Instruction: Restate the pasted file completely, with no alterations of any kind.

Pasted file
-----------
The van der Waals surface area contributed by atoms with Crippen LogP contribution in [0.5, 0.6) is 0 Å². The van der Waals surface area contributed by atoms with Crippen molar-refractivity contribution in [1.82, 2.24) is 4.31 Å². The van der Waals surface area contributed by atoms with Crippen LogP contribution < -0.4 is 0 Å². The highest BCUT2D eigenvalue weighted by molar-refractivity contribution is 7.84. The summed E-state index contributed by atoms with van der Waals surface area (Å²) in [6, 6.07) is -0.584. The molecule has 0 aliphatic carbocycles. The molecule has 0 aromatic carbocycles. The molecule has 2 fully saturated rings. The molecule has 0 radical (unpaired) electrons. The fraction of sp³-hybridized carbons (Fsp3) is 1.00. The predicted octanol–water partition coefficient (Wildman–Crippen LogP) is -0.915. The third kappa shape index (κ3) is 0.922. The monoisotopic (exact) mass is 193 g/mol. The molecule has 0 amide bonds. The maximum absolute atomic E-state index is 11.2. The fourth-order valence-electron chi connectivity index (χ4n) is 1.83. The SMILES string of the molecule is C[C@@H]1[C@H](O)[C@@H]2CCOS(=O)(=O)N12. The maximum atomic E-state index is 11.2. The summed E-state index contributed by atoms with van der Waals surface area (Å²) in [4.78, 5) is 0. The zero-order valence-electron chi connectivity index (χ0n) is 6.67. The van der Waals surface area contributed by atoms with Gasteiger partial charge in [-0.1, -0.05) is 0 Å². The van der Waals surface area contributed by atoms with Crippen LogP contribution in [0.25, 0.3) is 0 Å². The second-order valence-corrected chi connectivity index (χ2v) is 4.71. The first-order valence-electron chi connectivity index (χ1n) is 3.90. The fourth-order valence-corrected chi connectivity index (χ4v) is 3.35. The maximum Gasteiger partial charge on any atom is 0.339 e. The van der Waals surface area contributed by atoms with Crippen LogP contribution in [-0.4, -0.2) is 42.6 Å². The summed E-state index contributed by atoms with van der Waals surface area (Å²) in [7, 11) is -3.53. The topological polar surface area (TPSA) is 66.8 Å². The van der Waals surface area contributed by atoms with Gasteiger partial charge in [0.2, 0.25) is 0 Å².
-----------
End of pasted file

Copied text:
The van der Waals surface area contributed by atoms with Crippen LogP contribution in [0.5, 0.6) is 0 Å². The van der Waals surface area contributed by atoms with Crippen molar-refractivity contribution in [1.82, 2.24) is 4.31 Å². The van der Waals surface area contributed by atoms with Crippen LogP contribution < -0.4 is 0 Å². The highest BCUT2D eigenvalue weighted by molar-refractivity contribution is 7.84. The summed E-state index contributed by atoms with van der Waals surface area (Å²) in [6, 6.07) is -0.584. The molecule has 0 aliphatic carbocycles. The molecule has 0 aromatic carbocycles. The molecule has 2 fully saturated rings. The molecule has 0 radical (unpaired) electrons. The fraction of sp³-hybridized carbons (Fsp3) is 1.00. The predicted octanol–water partition coefficient (Wildman–Crippen LogP) is -0.915. The third kappa shape index (κ3) is 0.922. The monoisotopic (exact) mass is 193 g/mol. The molecule has 0 amide bonds. The maximum absolute atomic E-state index is 11.2. The fourth-order valence-electron chi connectivity index (χ4n) is 1.83. The SMILES string of the molecule is C[C@@H]1[C@H](O)[C@@H]2CCOS(=O)(=O)N12. The maximum atomic E-state index is 11.2. The summed E-state index contributed by atoms with van der Waals surface area (Å²) in [4.78, 5) is 0. The zero-order valence-electron chi connectivity index (χ0n) is 6.67. The van der Waals surface area contributed by atoms with Gasteiger partial charge in [-0.1, -0.05) is 0 Å². The van der Waals surface area contributed by atoms with Crippen LogP contribution in [0.25, 0.3) is 0 Å². The second-order valence-corrected chi connectivity index (χ2v) is 4.71. The first-order valence-electron chi connectivity index (χ1n) is 3.90. The fourth-order valence-corrected chi connectivity index (χ4v) is 3.35. The maximum Gasteiger partial charge on any atom is 0.339 e. The van der Waals surface area contributed by atoms with Crippen LogP contribution in [-0.4, -0.2) is 42.6 Å². The summed E-state index contributed by atoms with van der Waals surface area (Å²) in [7, 11) is -3.53. The topological polar surface area (TPSA) is 66.8 Å². The van der Waals surface area contributed by atoms with Gasteiger partial charge in [0.2, 0.25) is 0 Å².